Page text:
- Offer Comments and Recommendations to the Board, the HOA and Management. Owners and residents have the responsibility to offer comments and recommendations to HOA leaders and management in a calm and businesslike manner. Issues will arise, but
- should not be personalized. Comments should be made without profanity, personal attacks or shouting.
- Consider the best interests of the community before and when offering comments to the board, the HOA, and management.
- Offer comments which are relevant to the purpose of the HOA and/or management.
- Request Reconsideration. When a decision of the leaders of the HOA or management of the HOA is viewed by an owner or resident as adverse to the community or adverse to an owner or resident, owners and residents have the responsibility to request reconsideration of that decision.
- Provide Current Contact Information. To allow the HOA to be able to communicate with an owner or occupant, send notices of member meetings, newsletters, etc. to owners, current contact information is to be supplied. This helps ensure receipt of information from the community.
- Avoid Interference with Contractors Engaged by the HOA. Owners and residents are not the persons who have contracted with vendors of the HOA. The HOA has entered into those contracts. Owners and residents have the responsibility to avoid interference with these contractors while a contract is in progress. All communications and complaints about a contractor’s work should go through the HOA manager, an HOA representative, or be in accordance with policy.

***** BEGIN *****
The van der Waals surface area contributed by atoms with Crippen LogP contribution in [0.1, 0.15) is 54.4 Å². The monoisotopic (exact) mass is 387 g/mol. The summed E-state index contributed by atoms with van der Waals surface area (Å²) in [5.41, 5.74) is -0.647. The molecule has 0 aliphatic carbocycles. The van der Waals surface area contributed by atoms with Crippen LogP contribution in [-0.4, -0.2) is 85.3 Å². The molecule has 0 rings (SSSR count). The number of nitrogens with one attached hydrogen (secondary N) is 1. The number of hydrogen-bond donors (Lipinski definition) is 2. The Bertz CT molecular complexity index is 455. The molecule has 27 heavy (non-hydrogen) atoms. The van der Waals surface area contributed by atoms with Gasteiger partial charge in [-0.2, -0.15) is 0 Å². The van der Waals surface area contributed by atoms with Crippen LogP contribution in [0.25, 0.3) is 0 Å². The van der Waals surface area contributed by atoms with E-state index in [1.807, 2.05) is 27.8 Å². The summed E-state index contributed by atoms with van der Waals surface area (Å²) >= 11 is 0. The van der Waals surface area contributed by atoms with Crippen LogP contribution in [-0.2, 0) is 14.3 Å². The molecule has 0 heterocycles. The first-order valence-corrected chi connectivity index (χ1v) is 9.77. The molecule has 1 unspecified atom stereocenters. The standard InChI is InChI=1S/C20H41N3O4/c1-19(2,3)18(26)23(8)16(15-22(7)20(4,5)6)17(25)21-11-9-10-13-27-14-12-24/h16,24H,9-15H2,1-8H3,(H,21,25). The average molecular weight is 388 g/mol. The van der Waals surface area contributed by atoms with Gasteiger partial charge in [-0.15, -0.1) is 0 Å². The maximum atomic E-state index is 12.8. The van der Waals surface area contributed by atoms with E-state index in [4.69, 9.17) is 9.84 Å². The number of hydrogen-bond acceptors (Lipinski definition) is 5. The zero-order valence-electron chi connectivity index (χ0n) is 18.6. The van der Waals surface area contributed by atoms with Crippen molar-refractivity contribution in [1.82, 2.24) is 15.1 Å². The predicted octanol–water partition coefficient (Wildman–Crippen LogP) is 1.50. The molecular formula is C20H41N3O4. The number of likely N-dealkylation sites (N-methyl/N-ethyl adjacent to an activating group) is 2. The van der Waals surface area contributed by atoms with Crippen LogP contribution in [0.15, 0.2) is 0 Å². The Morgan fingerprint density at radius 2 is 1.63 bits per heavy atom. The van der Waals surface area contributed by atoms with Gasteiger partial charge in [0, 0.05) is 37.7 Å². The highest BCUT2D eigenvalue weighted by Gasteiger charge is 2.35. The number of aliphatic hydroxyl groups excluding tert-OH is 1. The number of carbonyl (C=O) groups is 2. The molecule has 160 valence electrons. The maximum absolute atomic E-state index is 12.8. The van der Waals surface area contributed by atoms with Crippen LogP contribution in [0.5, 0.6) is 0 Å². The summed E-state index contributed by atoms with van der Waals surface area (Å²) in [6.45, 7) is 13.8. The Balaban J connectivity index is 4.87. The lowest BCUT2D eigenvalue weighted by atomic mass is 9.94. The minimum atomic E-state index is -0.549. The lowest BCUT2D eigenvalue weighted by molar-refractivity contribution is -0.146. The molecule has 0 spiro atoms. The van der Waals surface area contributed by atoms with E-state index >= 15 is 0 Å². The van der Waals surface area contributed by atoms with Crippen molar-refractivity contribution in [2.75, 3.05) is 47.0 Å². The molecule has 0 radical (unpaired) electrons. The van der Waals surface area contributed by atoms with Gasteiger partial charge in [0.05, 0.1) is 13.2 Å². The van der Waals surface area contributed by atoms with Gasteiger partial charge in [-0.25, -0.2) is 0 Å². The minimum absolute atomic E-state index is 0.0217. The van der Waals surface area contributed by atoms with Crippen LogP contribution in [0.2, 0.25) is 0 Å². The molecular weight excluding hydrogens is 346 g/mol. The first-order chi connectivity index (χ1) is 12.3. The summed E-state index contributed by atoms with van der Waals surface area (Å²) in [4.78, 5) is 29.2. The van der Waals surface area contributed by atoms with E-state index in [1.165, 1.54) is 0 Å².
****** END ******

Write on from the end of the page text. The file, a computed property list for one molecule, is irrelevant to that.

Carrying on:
- Avoid Harassing and Threatening Others. Owners and residents have the responsibility to avoid harassing or threatening others through any means to control or instill fear in any other owner or resident, board member, the manager or any agent of the HOA.
- Use Professional and Businesslike Language and Decorum. Owners and residents have the responsibility to be professional and businesslike, and to act with appropriate decorum when interacting with the HOA, its leaders and management.
- Avoid Personal Attacks. Owners and residents have the responsibility to avoid personal attacks, other owners, residents, board members, managers and service providers. NOTE: Colorado law allows for personal protective orders, to seek to preserve the peace, and to avoid physical harm or injury to another person.
Effective Owners and Residents = More Value and Influence in the Community
Educated owners and residents can focus and be more effective in influencing their HOA when they:
- have been introduced to the operation and purpose of their HOA (a board or owner generated mission or vision statement can be very helpful)
- are aware of their role and actions they can take
- have sensitivity to the role of HOA leaders (officers and board members) who serve as volunteers